Warning: The following contains spoilers for the series finale of Dexter: New Blood.
In the series finale of Dexter: New Blood, Dexter Morgan was forced to face the truth.
Although he had successfully evaded his chief of police girlfriend, he couldn’t escape the fact that his code, the one he had followed by the book for years, was undoubtedly broken. As a result, a brokenhearted Harrison pointed his rifle at his own flesh and blood and pulled the trigger. One direct hit later, Miami Metro’s former blood spatter analyst — and the city’s evasive Bay Harbor Butcher — was finally dead. (Click here for a full recap.)
Below, showrunner and executive producer Clyde Phillips talks to TVLine about respecting the legacy of Dexter, the return of Angel Batista and why the murder of Sgt. Logan changed everything.
TVLINE | Did Michael C. Hall know up front that Dexter would be dying, and if so, what was his initial reaction?
CLYDE PHILLIPS | This all happened about two and a half years ago, so I’m not sure if it was the first or second meeting, but he knew early on that Dexter was going to die. He understood that that was the right decision. If Dexter keeps getting out of a jam every single time then we’re doing a superhero show. We wanted to bring as much humanity as we could to the ending of the show, and to say goodbye to the character with dignity and integrity.
TVLINE | Were any other endings ever discussed or considered?
There were no other endings discussed. We always knew that it was always going to be Harrison taking out his father. How he got there was the product of 10 great writers in a writing room for a year and a half coming up with all the nuance and all the psychology of it. It’s a very brutal and intimate moment when this happens, but I think it ends the way it has to end.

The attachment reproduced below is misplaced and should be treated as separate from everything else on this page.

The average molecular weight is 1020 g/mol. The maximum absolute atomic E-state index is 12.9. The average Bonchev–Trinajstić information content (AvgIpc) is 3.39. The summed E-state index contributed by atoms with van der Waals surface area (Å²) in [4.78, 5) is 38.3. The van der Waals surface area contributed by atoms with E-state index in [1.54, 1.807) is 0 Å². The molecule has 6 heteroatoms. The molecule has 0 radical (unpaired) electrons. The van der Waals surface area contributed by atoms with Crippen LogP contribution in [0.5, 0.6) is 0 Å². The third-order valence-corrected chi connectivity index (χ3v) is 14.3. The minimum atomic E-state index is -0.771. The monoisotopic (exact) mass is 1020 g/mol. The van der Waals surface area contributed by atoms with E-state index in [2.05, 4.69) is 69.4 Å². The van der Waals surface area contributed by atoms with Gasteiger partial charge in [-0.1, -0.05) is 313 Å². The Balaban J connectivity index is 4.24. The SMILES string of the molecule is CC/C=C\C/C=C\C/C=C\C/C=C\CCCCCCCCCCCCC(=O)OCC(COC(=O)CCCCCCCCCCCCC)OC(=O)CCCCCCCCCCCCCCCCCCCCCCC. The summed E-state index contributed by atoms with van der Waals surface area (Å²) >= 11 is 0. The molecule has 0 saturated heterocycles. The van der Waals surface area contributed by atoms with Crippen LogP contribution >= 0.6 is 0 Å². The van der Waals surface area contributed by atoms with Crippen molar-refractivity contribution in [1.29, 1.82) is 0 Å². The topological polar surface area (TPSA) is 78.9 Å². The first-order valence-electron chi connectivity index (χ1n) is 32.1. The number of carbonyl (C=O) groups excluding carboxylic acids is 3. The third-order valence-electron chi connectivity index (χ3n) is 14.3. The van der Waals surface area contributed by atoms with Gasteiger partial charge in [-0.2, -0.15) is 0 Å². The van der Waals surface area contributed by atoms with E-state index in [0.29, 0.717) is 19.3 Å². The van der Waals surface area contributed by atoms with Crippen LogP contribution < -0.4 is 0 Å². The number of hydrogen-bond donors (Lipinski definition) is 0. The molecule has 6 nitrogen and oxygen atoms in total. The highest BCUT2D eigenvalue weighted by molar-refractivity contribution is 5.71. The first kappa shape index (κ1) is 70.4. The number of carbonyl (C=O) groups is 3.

There’s a certain inevitability to this. Harrison is very damaged. Living with a serial killer in Argentina. She dies. (There are actually people on the internet who think he killed Hannah. There are also people who think that Harrison isn’t Harrison. There’s all of this stuff out there, I’m sure you’ve seen it.) He broke that wrestler’s arm, he slashed the school shooter with a razor blade and lied about it. He was in the room watching his father kill Kurt. He saw all the death around him in Kurt’s tomb. He joined up with his father to incinerating Kurt. He’s not without his darkness.
TVLINE | Was there ever any pressure from [Showtime’s President of Entertainment] Gary Levine or any other higher-ups to leave things open or to keep him alive?
No, actually. Gary and [Showtime Chairman and CEO] David Nevins and Michael C. Hall were all in agreement. And Michael is an executive producer on the show, and it’s not a vanity title. He’s very active. He’s in music and casting meetings, he’s seen all the cuts and gives notes on them. Saw all the outlines and scripts. We pretty much knew from the beginning where we were going with it, which you kind of do in each season, otherwise you don’t know how to write the intervening episodes. What’s the psychology and subtlety you want to add to it? What’s the easter egg you want to put in there? What’s the justification you want to put in there? In all the shows that I do and when I write my books, I know the ending. That doesn’t mean that if we’re driving across country, we can’t go to Canada or Louisiana, or wherever the characters take us, but we’re still going to get across the country, and get to that ending.
TVLINE | That final scene between Dexter and Harrison is dripping with emotion, and just so heavy. What was the vibe like on set that day?
I’ll tell you a couple behind the scenes things. First of all, the vibe writing it, I was a wreck. Marcos Siega, who’s a brilliant director and a great friend of Michael’s and mine, we were chasing the snow everywhere. If it snowed, we ran to that town and shot whatever scene needed snow. But we also knew we needed a very weighty, important scene between Michael and Jack [Alcott], between Dexter and Harrison, so on a very snowy day, we shot the therapy scene inside. We wanted to shoot a very heavy scene between the two of them so that Michael could test Jack, and Jack could go to a Michael C. Hall master class, and really get them going.
The following Saturday, we did a rehearsal at our studio in Massachusetts. Because of COVID, we couldn’t do it in my office, we had to do it in the bullpen, so we cleaned it out so people could be far enough apart from each other. I had a baseball bat, for some reason, in my office, and Harrison used that as a prop for the rifle. We rehearsed the scene several times. They had questions. Marcos did some staging, and I rewrote some things. They had some ideas, and we agreed on them.